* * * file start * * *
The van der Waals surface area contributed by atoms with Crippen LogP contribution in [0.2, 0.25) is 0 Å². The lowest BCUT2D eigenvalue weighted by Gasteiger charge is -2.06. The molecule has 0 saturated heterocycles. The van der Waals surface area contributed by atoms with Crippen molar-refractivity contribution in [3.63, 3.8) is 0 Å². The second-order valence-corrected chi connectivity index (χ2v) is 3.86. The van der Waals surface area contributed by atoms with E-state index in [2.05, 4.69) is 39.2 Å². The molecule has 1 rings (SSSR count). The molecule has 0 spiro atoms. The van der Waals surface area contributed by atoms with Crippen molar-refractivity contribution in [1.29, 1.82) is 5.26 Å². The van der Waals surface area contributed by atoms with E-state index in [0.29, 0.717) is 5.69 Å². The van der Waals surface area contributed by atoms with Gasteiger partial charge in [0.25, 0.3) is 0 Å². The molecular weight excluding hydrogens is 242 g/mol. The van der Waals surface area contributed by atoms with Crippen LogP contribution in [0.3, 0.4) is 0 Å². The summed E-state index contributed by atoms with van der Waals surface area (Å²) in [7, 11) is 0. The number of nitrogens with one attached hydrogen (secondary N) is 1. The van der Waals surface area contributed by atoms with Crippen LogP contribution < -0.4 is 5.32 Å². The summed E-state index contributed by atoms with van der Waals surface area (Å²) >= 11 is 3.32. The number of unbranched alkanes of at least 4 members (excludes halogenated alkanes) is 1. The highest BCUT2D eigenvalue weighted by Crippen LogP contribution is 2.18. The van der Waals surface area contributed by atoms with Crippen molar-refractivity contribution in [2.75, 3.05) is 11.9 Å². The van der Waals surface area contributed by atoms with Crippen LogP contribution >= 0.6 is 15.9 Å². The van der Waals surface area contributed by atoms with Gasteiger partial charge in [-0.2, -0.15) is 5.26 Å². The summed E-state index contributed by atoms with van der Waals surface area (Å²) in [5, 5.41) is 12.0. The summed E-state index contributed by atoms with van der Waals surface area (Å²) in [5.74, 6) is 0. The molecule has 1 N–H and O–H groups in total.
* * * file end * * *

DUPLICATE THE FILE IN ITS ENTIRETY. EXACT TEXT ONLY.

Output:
The van der Waals surface area contributed by atoms with Crippen LogP contribution in [0.2, 0.25) is 0 Å². The lowest BCUT2D eigenvalue weighted by Gasteiger charge is -2.06. The molecule has 0 saturated heterocycles. The van der Waals surface area contributed by atoms with Crippen molar-refractivity contribution in [3.63, 3.8) is 0 Å². The second-order valence-corrected chi connectivity index (χ2v) is 3.86. The van der Waals surface area contributed by atoms with E-state index in [2.05, 4.69) is 39.2 Å². The molecule has 1 rings (SSSR count). The molecule has 0 spiro atoms. The van der Waals surface area contributed by atoms with Crippen molar-refractivity contribution in [1.29, 1.82) is 5.26 Å². The van der Waals surface area contributed by atoms with E-state index in [0.29, 0.717) is 5.69 Å². The van der Waals surface area contributed by atoms with Gasteiger partial charge in [0.25, 0.3) is 0 Å². The molecular weight excluding hydrogens is 242 g/mol. The van der Waals surface area contributed by atoms with Crippen LogP contribution in [0.3, 0.4) is 0 Å². The summed E-state index contributed by atoms with van der Waals surface area (Å²) in [7, 11) is 0. The number of nitrogens with one attached hydrogen (secondary N) is 1. The van der Waals surface area contributed by atoms with Crippen LogP contribution < -0.4 is 5.32 Å². The summed E-state index contributed by atoms with van der Waals surface area (Å²) >= 11 is 3.32. The number of unbranched alkanes of at least 4 members (excludes halogenated alkanes) is 1. The highest BCUT2D eigenvalue weighted by Crippen LogP contribution is 2.18. The van der Waals surface area contributed by atoms with Crippen molar-refractivity contribution in [2.75, 3.05) is 11.9 Å². The van der Waals surface area contributed by atoms with Crippen LogP contribution >= 0.6 is 15.9 Å². The van der Waals surface area contributed by atoms with Gasteiger partial charge in [-0.2, -0.15) is 5.26 Å². The summed E-state index contributed by atoms with van der Waals surface area (Å²) in [5, 5.41) is 12.0. The summed E-state index contributed by atoms with van der Waals surface area (Å²) in [5.74, 6) is 0. The molecule has 1 N–H and O–H groups in total.